(Times-Tribune (Scranton, PA) Via Acquire Media NewsEdge) March 16--Brian Clarke's work day had started to wind down when he received a jarring notification from his iPhone: there was smoke in his Clarks Summit home.
The automated message came from an app that connects his phone to the Nest Protect smoke detector system at his house.
"I ran out of work like a madman," the 28-year-old MetLife software programmer recalled.
He soon learned the gas heater in his basement overheated and burned some of the insulation around the vent. If it had been left unchecked, Mr. Clarke said, sparks could have ignited the nearby carpet or couch.
A growing number of consumers are taking advantage of new technology that automates different appliances and functions in homes and allows consumers to control and monitor the systems remotely with apps.
As technology continues to advance and become cheaper, homes will increasingly be smarter, said Penn State University electrical engineering professor Aldo Morales, Ph.D.
"The home of the future will be very automated and controlled by software," Dr. Morales said.
For now, energy efficiency devices like the Nest thermostat Mr. Clarke also uses are the most common form of automation people use in their homes, Dr. Morales said.
For about a week after he installed the thermostat, Mr. Clarke said he adjusted the temperature based on the time of day and whether the house was occupied. Then the Nest software took over.
"The thermostat has a motion sensor, so it knows when you're up and moving around," Mr. Clarke said. "It has a learning period. Now, it turns the temperature up when I'm home, and it turns it down before I leave for work. It gradually learns your schedule and automatically adjusts the temperature in your house."
With his iPhone, Mr. Clarke can even tell his thermostat he is on his way home so his house heats up from 65 degrees to his 68 degree comfort zone by the time he arrives. At any point, he can check and control his home's temperature.
That is not only good for comfort, but the $249 thermostat also helps cut energy consumption, according to Nest, which tech giant Google bought last month in a $3.2 billion deal.
UGI Utilities has begun a program for its approximately 62,000 electricity customers that provides a $50 rebate for certain programmable thermostats, said Brian Fitzpatrick, manager of the utility's growth and efficiency programs.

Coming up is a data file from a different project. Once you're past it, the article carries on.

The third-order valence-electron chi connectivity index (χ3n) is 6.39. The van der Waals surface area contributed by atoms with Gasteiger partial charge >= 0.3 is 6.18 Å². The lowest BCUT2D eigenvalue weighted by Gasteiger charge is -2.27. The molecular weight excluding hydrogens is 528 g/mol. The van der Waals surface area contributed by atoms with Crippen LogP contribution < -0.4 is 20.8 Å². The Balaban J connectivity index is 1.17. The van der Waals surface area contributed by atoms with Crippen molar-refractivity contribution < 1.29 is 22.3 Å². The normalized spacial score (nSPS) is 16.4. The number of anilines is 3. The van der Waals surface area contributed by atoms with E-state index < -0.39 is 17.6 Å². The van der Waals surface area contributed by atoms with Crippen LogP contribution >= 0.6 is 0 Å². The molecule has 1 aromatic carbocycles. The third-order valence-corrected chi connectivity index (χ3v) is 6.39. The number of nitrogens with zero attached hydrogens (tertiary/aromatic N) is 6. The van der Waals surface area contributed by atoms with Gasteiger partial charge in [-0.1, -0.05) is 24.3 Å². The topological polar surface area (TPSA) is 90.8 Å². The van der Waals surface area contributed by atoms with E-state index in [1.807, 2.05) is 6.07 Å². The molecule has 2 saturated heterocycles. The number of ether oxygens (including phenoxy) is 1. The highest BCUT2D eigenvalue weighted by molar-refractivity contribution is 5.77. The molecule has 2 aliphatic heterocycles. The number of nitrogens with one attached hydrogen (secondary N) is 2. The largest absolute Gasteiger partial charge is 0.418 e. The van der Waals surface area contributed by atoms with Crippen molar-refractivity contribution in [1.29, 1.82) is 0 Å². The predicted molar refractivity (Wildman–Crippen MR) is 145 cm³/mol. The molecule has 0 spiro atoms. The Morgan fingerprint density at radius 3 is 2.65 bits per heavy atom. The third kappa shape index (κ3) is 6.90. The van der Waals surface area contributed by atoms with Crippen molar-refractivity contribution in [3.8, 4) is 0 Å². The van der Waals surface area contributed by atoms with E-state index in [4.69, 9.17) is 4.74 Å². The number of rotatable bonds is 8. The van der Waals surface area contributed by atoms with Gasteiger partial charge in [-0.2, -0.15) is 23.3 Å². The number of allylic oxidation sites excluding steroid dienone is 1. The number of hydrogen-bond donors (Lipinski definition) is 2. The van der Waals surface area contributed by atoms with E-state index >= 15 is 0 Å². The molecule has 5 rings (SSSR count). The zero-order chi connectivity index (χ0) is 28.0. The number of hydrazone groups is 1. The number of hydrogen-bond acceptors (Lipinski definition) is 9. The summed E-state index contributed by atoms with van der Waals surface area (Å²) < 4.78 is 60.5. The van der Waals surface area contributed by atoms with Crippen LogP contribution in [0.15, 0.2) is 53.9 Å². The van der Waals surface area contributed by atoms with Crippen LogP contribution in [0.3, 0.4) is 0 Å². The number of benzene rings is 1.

Automated lighting systems are another way people can cut energy consumption with smart technology, but for now, he said, that is more common in commercial facilities than homes.
Those kinds of technologies will increasingly become standard in newly-constructed homes -- perhaps even within the next decade or two, Dr. Morales said.
Home Depot already seen a surge in demand for automatic systems.
"Within just a few short years, we've seen home automation become an increasingly more mainstream technology," said Dave Amato, district manager for Home Depot's east Pennsylvania and New Jersey metro area. "This is both a result of lowering price points and the growing number of practical applications for home automation devices."
Other than thermostats such as Nest's and Honeywell's, Mr. Amato said Home Depot is also selling automated door locks like the Kwikset Kevo Deadbolt and garage door openers.
Proliferation of new forms of the technology is only limited by the imagination of developers, Dr. Morales said. He saw some new ideas at the national Consumer Electronics Show held in Las Vegas in January.
One example he cited is a doorbell with a surveillance camera mounted nearby so users can see who is at the door with an app on their phones.
The next gadget Mr. Clarke was considering adding to his home was an app that tells him if his garage door is open.
That stops short of an app that opens his garage door. As new options to customize homes with smart devices become available, Mr. Clarke said people will have to consider the security risks for each appliance if outsiders are about to hack into the systems.
With his current setup with a smart thermostat and smoke detector, Mr. Clarke mostly saw potential for someone to play a prank on him rather than, for example, gain entry to his home.
He still expected to continue to find new ways to automate his home and said it is important to trust the manufacturer the way he trusts Nest, particularly after Google bought the company.
"I think a lot of people will have to think really hard if the convenience is worth the risk," Mr. Clarke said.
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